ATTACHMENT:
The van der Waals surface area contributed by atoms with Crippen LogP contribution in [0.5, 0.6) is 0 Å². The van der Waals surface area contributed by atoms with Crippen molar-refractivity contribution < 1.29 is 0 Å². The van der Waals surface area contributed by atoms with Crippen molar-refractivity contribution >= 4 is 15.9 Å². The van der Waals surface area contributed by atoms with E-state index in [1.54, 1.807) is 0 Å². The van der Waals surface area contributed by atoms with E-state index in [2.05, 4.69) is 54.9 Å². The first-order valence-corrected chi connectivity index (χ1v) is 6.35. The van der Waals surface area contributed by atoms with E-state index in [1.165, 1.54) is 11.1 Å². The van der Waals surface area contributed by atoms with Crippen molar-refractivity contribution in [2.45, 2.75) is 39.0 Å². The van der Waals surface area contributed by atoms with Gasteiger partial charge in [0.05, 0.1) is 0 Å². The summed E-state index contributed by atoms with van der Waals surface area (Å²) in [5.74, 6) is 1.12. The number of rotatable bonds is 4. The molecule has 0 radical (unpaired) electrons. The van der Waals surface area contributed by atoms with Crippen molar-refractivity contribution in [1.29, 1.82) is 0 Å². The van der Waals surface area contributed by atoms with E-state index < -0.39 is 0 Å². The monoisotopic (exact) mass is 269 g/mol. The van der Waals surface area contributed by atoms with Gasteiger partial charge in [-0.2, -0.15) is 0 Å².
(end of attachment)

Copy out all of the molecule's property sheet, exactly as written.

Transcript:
The van der Waals surface area contributed by atoms with Crippen LogP contribution in [0.5, 0.6) is 0 Å². The van der Waals surface area contributed by atoms with Crippen molar-refractivity contribution < 1.29 is 0 Å². The van der Waals surface area contributed by atoms with Crippen molar-refractivity contribution >= 4 is 15.9 Å². The van der Waals surface area contributed by atoms with E-state index in [1.54, 1.807) is 0 Å². The van der Waals surface area contributed by atoms with E-state index in [2.05, 4.69) is 54.9 Å². The first-order valence-corrected chi connectivity index (χ1v) is 6.35. The van der Waals surface area contributed by atoms with E-state index in [1.165, 1.54) is 11.1 Å². The van der Waals surface area contributed by atoms with Crippen molar-refractivity contribution in [2.45, 2.75) is 39.0 Å². The van der Waals surface area contributed by atoms with Gasteiger partial charge in [0.05, 0.1) is 0 Å². The summed E-state index contributed by atoms with van der Waals surface area (Å²) in [5.74, 6) is 1.12. The number of rotatable bonds is 4. The molecule has 0 radical (unpaired) electrons. The van der Waals surface area contributed by atoms with Crippen molar-refractivity contribution in [1.29, 1.82) is 0 Å². The van der Waals surface area contributed by atoms with E-state index < -0.39 is 0 Å². The monoisotopic (exact) mass is 269 g/mol. The van der Waals surface area contributed by atoms with Gasteiger partial charge in [-0.2, -0.15) is 0 Å².